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Nonlinear Networks for Arbitrary Optical Synthesis



Jennifer Black, Zachary Newman, Su-Peng Yu, David Carlson, Scott Papp


Nonlinear wavelength conversion is a powerful control of light, especially when implemented at the nanoscale with integrated photonics. However, strict energy conservation and phase-matching requirements constrain the converted output. To overcome these constraints and enable novel functionalities, we introduce nonlinear networks—systems of nonlinear photonic elements that observe a programmable set of conservation rules. We highlight the diverse capabilities of nonlinear networks by demonstrating an optical-frequency synthesizer, which operates at nearly arbitrary output frequency exceeding the state of the art in synthesized conversion bandwidth. Using a codesigned microresonator network, our synthesizer is based on four-wave mixing (FWM) spectral translation of a tunable laser and a frequency comb. Energy conservation in FWM provides deterministic synthesis, and it allows a nearly arbitrary frequency tuning range by the dependence of resonant FWM on group-velocity dispersion, temperature, and input laser frequency. Moreover, we take advantage of efficient parametric amplification intrinsic to nonlinear networks. We operate spectral translation across output ranges up to 200 THz, and we characterize the synthesizer through precise metrology, demonstrating < 0.1 Hz absolute accuracy. Our experiments introduce nonlinear networks that perform complex functionalities, including optical synthesis with nearly limitless bandwidth.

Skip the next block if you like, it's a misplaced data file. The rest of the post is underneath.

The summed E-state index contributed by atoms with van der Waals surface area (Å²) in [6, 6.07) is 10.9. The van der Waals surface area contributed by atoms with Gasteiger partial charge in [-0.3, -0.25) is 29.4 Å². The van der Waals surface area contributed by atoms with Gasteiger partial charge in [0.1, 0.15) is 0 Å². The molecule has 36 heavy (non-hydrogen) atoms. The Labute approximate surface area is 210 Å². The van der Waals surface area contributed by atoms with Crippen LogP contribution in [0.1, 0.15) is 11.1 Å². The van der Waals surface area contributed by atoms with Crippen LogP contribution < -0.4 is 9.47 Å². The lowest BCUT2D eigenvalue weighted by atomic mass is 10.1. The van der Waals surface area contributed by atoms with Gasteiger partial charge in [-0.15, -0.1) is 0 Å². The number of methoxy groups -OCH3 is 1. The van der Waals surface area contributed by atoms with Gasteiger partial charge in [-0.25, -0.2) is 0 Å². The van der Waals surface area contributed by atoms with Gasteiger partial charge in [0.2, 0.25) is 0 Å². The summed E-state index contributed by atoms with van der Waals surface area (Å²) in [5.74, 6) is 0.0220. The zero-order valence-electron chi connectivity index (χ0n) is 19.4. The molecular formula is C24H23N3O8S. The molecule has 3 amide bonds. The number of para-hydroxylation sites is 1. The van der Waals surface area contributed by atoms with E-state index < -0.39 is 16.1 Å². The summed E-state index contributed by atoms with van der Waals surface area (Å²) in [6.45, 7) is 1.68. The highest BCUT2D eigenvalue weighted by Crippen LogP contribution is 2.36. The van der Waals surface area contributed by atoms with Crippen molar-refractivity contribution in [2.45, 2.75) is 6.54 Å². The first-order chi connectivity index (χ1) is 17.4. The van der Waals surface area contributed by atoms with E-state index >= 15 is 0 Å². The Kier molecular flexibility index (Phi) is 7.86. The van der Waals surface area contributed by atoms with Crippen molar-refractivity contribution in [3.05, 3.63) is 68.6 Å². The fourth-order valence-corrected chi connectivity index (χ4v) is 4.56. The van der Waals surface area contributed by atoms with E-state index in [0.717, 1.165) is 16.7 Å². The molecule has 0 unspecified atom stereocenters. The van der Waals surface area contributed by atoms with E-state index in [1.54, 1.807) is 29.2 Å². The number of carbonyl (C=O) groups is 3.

Physical Review X


Black, J. , Newman, Z. , Yu, S. , Carlson, D. and Papp, S. (2023), Nonlinear Networks for Arbitrary Optical Synthesis, Physical Review X, [online], (Accessed April 24, 2024)
Created May 19, 2023